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The Mass Media

The Mass Media

Men’s hockey breaks into groove… briefly

Men%E2%80%99s+hockey+players+mid+face-off+during+a+home+game.+Photo+by+Dong+Woo+Im+%2F+Mass+Media+Staff.
Dong Woo Im
Men’s hockey players mid face-off during a home game. Photo by Dong Woo Im / Mass Media Staff.

A win at home Friday, Nov. 17 against the visiting University of Southern Maine marked the first time this season that UMass Boston’s Men’s Hockey strung multiple wins together. This win came after feeding off the floor of the NEHC, a 3–1 win over last place New England College a week prior, according to Beacons Athletics. (1)

Southern Maine, middling at .500, came to Boston after their best performance yet, a 3–2 win in overtime over the otherwise 6–1 Elmira College, says New England Hockey Conference. (2) The Beacons beat up Southern Maine, controlling middle ice all night to send them back to reality—that is, the bottom tier of the conference. 

An hour delay only ramped these teams up, and what was sloppy and unorganized was accounted for by smart, clean, aggressive play—at least for the Beacons—as time went on. Early in the game, however, both sides shot out with strong body contact, leading to a fast and choppy pace. 

Southern Maine capitalized on sloppiness from a third party early on; a missed tripping call in front of an incensed UMass Boston bench led to a 2-on-1 break for the Huskies and a goal for Jeff Pollara. 

UMass Boston settled in after around ten minutes, establishing a presence in the attacking and neutral zone. Freshman blue-liner Zander Lizotte shined, setting the Beacons up in these areas. A puck mover with great vision and strong skating tools, he cut up ice midway through the first, skated by three Huskies and was finally tripped up at the blue line. Again, arms stayed down from the officials as Lizotte fumbled the puck to junior Kyle Bankauskas, who snapped home his third goal of the year. (1)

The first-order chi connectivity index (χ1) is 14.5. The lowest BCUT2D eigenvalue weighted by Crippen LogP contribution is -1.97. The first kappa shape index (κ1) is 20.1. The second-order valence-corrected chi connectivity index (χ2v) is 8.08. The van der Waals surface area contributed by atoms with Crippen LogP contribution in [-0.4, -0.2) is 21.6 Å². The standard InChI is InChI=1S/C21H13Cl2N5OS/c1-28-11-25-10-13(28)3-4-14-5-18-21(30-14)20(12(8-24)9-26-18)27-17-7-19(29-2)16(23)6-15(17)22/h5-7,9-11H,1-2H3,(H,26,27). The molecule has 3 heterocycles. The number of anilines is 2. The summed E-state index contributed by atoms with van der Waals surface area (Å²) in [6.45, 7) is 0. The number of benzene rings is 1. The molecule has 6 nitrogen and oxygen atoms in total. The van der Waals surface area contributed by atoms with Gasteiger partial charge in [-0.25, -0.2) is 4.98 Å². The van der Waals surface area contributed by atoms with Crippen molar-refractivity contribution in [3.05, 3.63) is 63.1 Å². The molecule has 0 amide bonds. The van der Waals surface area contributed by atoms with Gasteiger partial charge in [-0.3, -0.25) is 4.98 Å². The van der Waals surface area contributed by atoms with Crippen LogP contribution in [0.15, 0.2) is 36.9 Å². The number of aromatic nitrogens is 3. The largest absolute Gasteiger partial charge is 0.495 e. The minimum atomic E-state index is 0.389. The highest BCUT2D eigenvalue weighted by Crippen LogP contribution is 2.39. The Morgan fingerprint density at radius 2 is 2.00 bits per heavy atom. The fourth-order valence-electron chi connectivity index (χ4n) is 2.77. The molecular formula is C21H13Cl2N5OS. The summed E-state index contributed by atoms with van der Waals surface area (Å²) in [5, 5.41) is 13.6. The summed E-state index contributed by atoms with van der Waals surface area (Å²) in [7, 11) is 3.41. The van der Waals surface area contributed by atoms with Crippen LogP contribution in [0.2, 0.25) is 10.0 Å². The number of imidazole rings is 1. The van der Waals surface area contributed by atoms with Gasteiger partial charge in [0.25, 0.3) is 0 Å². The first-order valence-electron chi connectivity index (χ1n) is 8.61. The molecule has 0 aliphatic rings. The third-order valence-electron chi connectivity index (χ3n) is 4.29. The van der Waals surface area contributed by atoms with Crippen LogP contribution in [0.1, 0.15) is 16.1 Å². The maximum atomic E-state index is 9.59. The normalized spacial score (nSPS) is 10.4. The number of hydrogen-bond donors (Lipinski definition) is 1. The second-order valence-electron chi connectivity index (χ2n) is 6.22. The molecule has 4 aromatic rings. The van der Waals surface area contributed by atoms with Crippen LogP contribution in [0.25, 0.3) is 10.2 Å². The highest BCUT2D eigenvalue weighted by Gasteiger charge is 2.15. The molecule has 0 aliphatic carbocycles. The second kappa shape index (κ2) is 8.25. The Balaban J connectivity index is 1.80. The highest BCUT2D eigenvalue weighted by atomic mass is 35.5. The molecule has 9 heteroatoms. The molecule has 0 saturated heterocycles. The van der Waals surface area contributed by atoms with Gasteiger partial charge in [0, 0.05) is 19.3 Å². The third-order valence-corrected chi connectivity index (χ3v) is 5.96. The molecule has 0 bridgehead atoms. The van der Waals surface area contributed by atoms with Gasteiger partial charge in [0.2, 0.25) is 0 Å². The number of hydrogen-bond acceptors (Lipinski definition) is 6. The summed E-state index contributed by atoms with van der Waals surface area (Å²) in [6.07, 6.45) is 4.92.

UMass Boston really seemed to have the advantage over Southern Maine mentally, possibly as the Beacons’ physicality caught the Huskies by surprise. Their hard-hitting resulted in frustration penalties taken by the Huskies—opportunities the Beacons whiffed at, to begin with.

Southern Maine was sent to the box three times in the second period, but it didn’t look like it to start. Once set up, UMass Boston’s flow and puck movement came to a standstill. A very stagnant power play ran from the top accrued zero scoring chances on the first two man advantages; they looked unorganized and made fans yearn for even strength. That was, until Southern Maine’s third gift, a boarding minor late in the second. The whole complexion of the Beacons changed: A power play now set up working low from behind the goal line paid them dividends. The puck, finally worked into position to threaten the Huskies, was buried by sophomore Jude Kurtas; his fifth of the year.

Kurtas’ overall performance in this game can’t be understated, he was terrific defensively as well as on the forecheck. The center was 11 of 14 at the face-off dot. (1)

It was a short-lived high for the team and crowd as Beacons’ goaltender Sam Best, who struggled this season, turned it over, giving Pollara his second of the night, making it a tied game once again just nine seconds after UMass Boston took the lead.